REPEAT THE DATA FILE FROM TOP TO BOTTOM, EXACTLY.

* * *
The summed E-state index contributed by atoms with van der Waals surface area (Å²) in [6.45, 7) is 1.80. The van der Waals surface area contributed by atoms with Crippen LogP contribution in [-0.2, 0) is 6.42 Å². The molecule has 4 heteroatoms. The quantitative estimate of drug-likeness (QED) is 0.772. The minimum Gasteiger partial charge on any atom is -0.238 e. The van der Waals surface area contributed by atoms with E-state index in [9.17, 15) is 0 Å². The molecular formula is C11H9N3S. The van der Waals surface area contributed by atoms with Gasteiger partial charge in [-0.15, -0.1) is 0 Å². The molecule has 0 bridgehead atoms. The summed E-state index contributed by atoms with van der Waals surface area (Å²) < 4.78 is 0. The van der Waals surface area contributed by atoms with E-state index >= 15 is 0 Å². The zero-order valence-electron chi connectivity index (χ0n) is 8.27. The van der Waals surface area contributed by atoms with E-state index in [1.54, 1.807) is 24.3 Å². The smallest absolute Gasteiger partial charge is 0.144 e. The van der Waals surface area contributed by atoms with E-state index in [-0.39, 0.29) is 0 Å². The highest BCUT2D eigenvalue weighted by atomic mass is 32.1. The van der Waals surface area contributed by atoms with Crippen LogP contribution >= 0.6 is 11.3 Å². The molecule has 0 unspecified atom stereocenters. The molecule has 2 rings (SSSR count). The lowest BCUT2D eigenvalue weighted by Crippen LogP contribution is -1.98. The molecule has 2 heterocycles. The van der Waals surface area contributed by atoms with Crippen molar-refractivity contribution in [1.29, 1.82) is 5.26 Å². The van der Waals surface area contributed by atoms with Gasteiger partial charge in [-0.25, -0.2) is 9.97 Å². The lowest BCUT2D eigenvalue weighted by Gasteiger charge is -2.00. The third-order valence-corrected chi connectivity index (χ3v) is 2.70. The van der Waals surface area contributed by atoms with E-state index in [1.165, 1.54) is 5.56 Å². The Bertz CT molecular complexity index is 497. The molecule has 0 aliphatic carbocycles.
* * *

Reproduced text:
The summed E-state index contributed by atoms with van der Waals surface area (Å²) in [6.45, 7) is 1.80. The van der Waals surface area contributed by atoms with Crippen LogP contribution in [-0.2, 0) is 6.42 Å². The molecule has 4 heteroatoms. The quantitative estimate of drug-likeness (QED) is 0.772. The minimum Gasteiger partial charge on any atom is -0.238 e. The van der Waals surface area contributed by atoms with E-state index in [9.17, 15) is 0 Å². The molecular formula is C11H9N3S. The van der Waals surface area contributed by atoms with Gasteiger partial charge in [-0.15, -0.1) is 0 Å². The molecule has 0 bridgehead atoms. The summed E-state index contributed by atoms with van der Waals surface area (Å²) < 4.78 is 0. The van der Waals surface area contributed by atoms with E-state index >= 15 is 0 Å². The zero-order valence-electron chi connectivity index (χ0n) is 8.27. The van der Waals surface area contributed by atoms with E-state index in [1.54, 1.807) is 24.3 Å². The smallest absolute Gasteiger partial charge is 0.144 e. The van der Waals surface area contributed by atoms with E-state index in [-0.39, 0.29) is 0 Å². The highest BCUT2D eigenvalue weighted by atomic mass is 32.1. The van der Waals surface area contributed by atoms with Crippen LogP contribution >= 0.6 is 11.3 Å². The molecule has 0 unspecified atom stereocenters. The molecule has 2 rings (SSSR count). The lowest BCUT2D eigenvalue weighted by Crippen LogP contribution is -1.98. The molecule has 2 heterocycles. The van der Waals surface area contributed by atoms with Crippen molar-refractivity contribution in [1.29, 1.82) is 5.26 Å². The van der Waals surface area contributed by atoms with Gasteiger partial charge in [-0.25, -0.2) is 9.97 Å². The lowest BCUT2D eigenvalue weighted by Gasteiger charge is -2.00. The third-order valence-corrected chi connectivity index (χ3v) is 2.70. The van der Waals surface area contributed by atoms with E-state index in [1.165, 1.54) is 5.56 Å². The Bertz CT molecular complexity index is 497. The molecule has 0 aliphatic carbocycles.